Herbed Salmon Cakes

Our first CSA delivery of the season arrived last week! It’s a little sad that I get so giddy about our CSA starting. I love how the box of fresh produce injects some much needed energy into my cooking. I love that moment of panic upon clicking open the email with the packing list for the week, fearing I’ll never know what to do, and then love even more when that moment of epiphany arrives, especially when it’s at the very last minute.

This first delivery brought us much in the way of what I’d say are ingredients, but not much that would make for a stellar entrĂ©e or side dish. I’m talking tons of herbs– fresh mint, chives, cilantro, and garlic scapes. (Garlic scapes! I actually yelled, “Woot! Can I get a wha wha?” to myself, all alone in my office, when I saw that on the packing list.) So that moment of panic lingered as the options for using herbs seemed infinite rather than inspiring.

Luckily, the realm of possibilities got a little smaller when I spied wild kind salmon on sale. So far, the baby loves salmon– make that LOVES salmon. Making salmon cakes seemed like a fun way to keep getting her to enjoy eating it. I wanted to make a truly fantastic salmon cake– one where you can see the chunks of firm, pink fish, not bite into a mushy pile of cat food like, fishy puree. I envisioned a salmon cake that was bright in flavor– tons of flecks of green and fresh in flavor from some of the bright herbs, yet rich at the same time, thanks to toasted brioche crumbs to help hold the mix together. (What can I say? The baby loves brioche too. Raising a foodie baby is going to be expensive.)

Once the cakes were formed and pan-fried, then plating was easy. I played up on the bright pink and green colors by sitting my salmon cakes up on a pile of lightly dressed greens, including arugula from the CSA and some sliced pink beauty radishes. The acid from the dressing and the peppery bite of the radishes added contrast and crunch. CSA? You gave me a challenge by giving me lots of ingredients but little “meat” to work with, so to speak, and to that, I answered, “Challenge accepted!” Can’t wait to see what else this season brings!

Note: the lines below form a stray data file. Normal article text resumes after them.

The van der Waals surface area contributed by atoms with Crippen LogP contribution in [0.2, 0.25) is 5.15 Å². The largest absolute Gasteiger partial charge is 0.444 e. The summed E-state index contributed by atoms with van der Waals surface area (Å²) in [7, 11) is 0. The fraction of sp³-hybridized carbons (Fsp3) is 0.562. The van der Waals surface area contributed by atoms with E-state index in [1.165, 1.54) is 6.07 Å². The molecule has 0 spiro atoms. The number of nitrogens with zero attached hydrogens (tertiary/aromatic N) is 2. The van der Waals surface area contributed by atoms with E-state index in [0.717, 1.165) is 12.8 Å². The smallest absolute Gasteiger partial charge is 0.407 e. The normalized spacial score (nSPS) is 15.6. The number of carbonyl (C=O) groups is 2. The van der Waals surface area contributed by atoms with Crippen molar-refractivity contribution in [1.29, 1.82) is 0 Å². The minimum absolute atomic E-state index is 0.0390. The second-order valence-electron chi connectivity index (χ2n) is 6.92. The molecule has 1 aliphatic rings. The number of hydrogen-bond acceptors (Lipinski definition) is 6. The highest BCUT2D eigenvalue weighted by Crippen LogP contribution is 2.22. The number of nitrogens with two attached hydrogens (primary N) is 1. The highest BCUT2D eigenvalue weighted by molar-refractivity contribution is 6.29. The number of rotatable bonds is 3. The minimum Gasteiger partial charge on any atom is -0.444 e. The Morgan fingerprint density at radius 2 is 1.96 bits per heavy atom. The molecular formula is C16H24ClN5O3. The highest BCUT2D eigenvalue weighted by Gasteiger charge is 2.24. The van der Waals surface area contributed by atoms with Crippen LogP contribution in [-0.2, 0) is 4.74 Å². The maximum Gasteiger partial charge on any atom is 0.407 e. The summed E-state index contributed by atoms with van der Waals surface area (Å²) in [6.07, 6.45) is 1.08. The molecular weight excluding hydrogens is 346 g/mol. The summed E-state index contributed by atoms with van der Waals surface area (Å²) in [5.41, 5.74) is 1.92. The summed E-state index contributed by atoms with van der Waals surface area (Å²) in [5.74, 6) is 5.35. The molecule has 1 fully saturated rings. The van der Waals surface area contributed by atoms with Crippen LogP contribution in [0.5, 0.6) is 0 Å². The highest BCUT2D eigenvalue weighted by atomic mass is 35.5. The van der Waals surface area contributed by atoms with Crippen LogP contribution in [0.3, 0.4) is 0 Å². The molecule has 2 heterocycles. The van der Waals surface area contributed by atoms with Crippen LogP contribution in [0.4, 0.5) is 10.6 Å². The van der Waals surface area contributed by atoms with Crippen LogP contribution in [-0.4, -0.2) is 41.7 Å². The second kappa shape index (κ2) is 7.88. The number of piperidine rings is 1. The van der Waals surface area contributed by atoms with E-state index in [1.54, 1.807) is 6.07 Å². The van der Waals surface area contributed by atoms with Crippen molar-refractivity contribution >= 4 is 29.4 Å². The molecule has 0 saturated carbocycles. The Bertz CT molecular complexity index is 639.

• 2 thick slices of brioche bread
  • 1/4 cup chopped fresh chives
  • 1 tablespoon each fresh mint and dill, finely chopped
  • 16 oz wild king salmon fillet, deboned, skinned, and finely chopped into 1/2 inch pieces
  • 1/2 tsp kosher salt
  • 1/4 tsp black pepper
  • 1 large egg
  • 1 tablespoon unsalted butter
  • 3 tablespoons olive oil
  • mixed baby greens and arugula
  • 3-4 medium pink beauty radishes, halved then sliced at an angle into wedges
  • your favorite, vinaigrette salad dressing

In a food processor fitted with a steel blade, add brioche slices that you have roughly torn into smaller pieces. Pulse until you have course crumbs. Spread out crumbs on a baking sheet and lightly toast at 250 degrees F (or in your toaster oven on the medium light setting) for about 10 minutes or until crumbs are golden brown. Set aside to cool.

In a large bowl, add the chives, mint, dill, salmon, cooled brioche crumbs, salt, pepper, and egg. Mix together until combined. Using your hands, cup together about 1/2 cup size portions into a patty, lightly pressing until they are about 4 inches wide. Place on a plate then cover with plastic wrap and refrigerate for at least 30 minutes.

Place a large pan over medium high heat. Add butter and olive oil. Add salmon cakes and lightly fry until golden brown and cooked through (salmon will be opaque)– about 5-6 minutes per side. While cakes cook, add salad greens and most of your radish wedges to a medium bowl and toss with a light coat of dressing. Plate mixed greens then add a salmon cake on top, scattering a few pieces of radish on top. Serve immediately.

Makes about 5 salmon cakes.

CSA Count: 4

Chives, mint, arugula, pink beauty radish


Three Easy Squash Soup Variations on Second City Soiree

It’s winter and therefore, perfect weather for cozying up to a piping hot bowl of creamy, sweet and spicy, winter squash soup. Below is a recipe for the soup, adapted from Cook’s Illustrated, then visit Second City Soiree for three easy ideas for garnishes that transform this one soup into three different but equally delicious variations.

  • 1 medium winter squash of your choice, be it butternut, sugar pumpkin, or kuri (pictured above), peeled, seeded, and chopped, yielding about 4 cups of 1 inch pieces
  • 1 large leek, trimmed of dark green and root ends, quartered length wise and thinly sliced. Place slices in a bowl full of water and stir around to release dirt. Use a strainer to remove leek pieces to drain.
  • 4 tablespoons butter
  • 4-6 cups vegetable stock
  • 1-2 tablespoons of a mix of spices of your choice– I’m a fan of ground cinnamon, curry powder, cayenne, and ground ginger
  • 3-4 sprigs fresh thyme
  • salt and pepper

Spray a large glass or microwave safe bowl with cooking spray. Add the squash. Microwave on high for 7 minutes. Take bowl out and stir. If squash pieces are fork tender, you’re done. If not, microwave for another 3-7 minutes. Place a colander over a medium bowl and drain squash, reserving any liquid. Set aside squash and squash juice.

In a large soup pot, melt butter over medium high heat. When butter’s foam has subsided, add the leeks and cook, stirring occasionally for 4-5 minutes. Add the squash and squash juice along with the spices and thyme. Cook for 10 minutes or until juices have evaporated and a fond has formed on the bottom of the pot. Deglaze with 1 cup of stock. Add another 3 cups of stock and bring to a boil. Reduce heat and simmer for an additional 10-15 minutes. Puree using an immersion blender (or in batches of no more than 2 cups at a time in a regular blender, holding the lid down with a towel.) Add more stock to reach your preferred consistency then season with salt and pepper to taste.